The only thing I do not like with the ODROID (and the same goes for the RPI) is the hassle with finding packages for the ARM CPU. From that point of view I would (probably) have been more happy to go with an Intel-based solution.

Thanks Chris,
This board looks very interesing! I just might order one.
And I agree on the other comment, ssd can crash, everything could. But, i want my base to be as stable as possible, from there i can start looking at failover and redundancy. Thats the plan…
I really appreciate all the comments and feedback!

Ps. We should go for a startup for dedicated openhab appliances :+1::joy:

i clone my pi sd card from time to time
and sync my oh conf with the cloud daily

so its not failover redundany … but i get back in business fast

It is a constant topic of discussion. I see it come up at least once a week.

A USB stick is basically an SD card that plugs into a USB port. It has the same problems regarding multiple writes as an SD card does. To avoid corruption you need an external HD or SSD, or just run entirely in read only mode and use a RAM Disk for those things that must absolutely allow writing or else things don’t work.

Interesting. I’m in the process of replacing one of my Pis (original generation B) with a new Pi 3 for that very same reason. Hope I don’t have the same problem again with this one. I’ve added a bunch of new jobs for this little guy to do (running OH is not one of them though).

Finally, to add my two cents: I’m running OH (and a TON of other stuff) on an old but powerful laptop. This laptop isn’t powerful enough to virtualize my whole environment, but I am working towards Dockerizing everything so I can very quickly rebuild the machine should I have an outage or massive failure.

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The problem is not with the Pi Variant but with the sd card.

I’m looking at how I can integrate all this into one single box for NAS, OH and Kodi. Anyone got any ideas? Happy with just NAS and OH but I read that some people have had issues with qnap and synology installations?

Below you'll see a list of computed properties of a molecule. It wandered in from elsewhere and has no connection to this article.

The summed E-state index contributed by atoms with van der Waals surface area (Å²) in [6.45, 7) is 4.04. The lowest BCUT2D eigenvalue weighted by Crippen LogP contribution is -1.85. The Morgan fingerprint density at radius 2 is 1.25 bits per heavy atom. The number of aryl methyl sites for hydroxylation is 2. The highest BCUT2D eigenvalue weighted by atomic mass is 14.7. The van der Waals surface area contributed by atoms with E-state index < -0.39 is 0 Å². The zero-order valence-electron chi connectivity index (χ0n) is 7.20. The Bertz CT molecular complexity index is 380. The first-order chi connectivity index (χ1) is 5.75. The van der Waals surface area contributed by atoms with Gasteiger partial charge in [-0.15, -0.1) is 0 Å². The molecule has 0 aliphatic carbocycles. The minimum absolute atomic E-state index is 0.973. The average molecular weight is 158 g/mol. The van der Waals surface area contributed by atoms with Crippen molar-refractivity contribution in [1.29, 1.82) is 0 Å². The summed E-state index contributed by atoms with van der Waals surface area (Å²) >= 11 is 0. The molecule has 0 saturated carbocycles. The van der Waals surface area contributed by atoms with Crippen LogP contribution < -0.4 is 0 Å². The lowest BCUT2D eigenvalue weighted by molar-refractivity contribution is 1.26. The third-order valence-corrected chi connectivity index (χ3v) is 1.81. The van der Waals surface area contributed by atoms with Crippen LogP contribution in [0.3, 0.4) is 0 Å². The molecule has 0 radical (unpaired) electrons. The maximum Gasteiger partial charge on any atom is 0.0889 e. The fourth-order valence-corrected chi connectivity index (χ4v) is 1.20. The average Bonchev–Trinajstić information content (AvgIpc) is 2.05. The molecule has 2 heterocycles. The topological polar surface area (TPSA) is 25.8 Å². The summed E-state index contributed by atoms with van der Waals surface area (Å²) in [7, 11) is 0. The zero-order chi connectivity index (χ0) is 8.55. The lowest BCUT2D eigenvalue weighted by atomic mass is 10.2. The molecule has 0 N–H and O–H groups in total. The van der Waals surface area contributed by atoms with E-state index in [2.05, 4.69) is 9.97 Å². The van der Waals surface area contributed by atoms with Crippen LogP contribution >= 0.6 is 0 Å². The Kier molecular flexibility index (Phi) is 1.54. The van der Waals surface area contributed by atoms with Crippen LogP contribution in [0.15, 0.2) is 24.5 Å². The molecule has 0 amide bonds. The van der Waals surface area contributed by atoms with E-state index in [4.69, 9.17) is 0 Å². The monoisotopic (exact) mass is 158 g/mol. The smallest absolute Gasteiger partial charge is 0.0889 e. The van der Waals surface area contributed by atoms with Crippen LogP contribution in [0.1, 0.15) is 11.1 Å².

I run mine setup on a Intel NUC NUC5CPYH. It is way overkill but I wanted something reliable. I put a 40gb ssd and 4gb of ram for around 175. Well worth it for the reliability. BIOS has an option for linux and am running ubuntu server on it. Again I know it is overkill but <$200 for the controller when I have over $2000 in zwave/DSC stuff, it is very minimal.


I am using raspberry 2 and I had some performance issues at the beginning as well. This was caused by the mySQL database when reading out data for Charts. Rasperry is an amazing platform allowing you to do whatever and how you want. So i leveraged internet and i found this:

The performance i now have is just amazing!

I had a problem where I thought my sd cards running openhab on a RPI 2 were getting corrupted
but then I realized it was just the card getting full with logs. I’ve since had no problems.

I’m just throwing this out there in case it can help others who think their card is getting corrupted but is just full.

I’d definitely recommend switching to a PC running Linux and save the Pis and other such devices for situations where the Pis size or other features are critical to the project. I personally bought a used PC from my local computer recycler, but there are limitless options based on your needs and budget.

It is definitely a good idea to think of it as an investment. How much are you putting into all the automation equipment and what value would you give the controller running it? I’m a NUC fan myself but really any small form factor PC with true SATA/mSATA/m.2 connectors will give you the ability to run drives designed for greater reliability and be able to expand the RAM as desired. The performance gained over embedded systems is noticeable and appreciable.

I agree with the latest comments, as a starter with OpenHab & Home Automation it might be a good idea to start your project with a RPi, because of the low investment.
However, if you are more and more connecting devices / technologies to your OH environment, it becomes more and more important to run on a more solid / stable environment than the Rpi, due to corruptions of the SD card etc.

I’ve just ordered the Intel NUC! If anyone is interested I can share my experience after installing the environment on this platform?

But, in any case I would like to thank all of you who responded to this topic. It’s quite clear that I (luckily) was not the only one with this problem / struggle.

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I have run OH on RPi but then moved it onto an Asus Revo net top unit, think its an old Atom core with Nvidia chipset, my distro of choice is CentOS.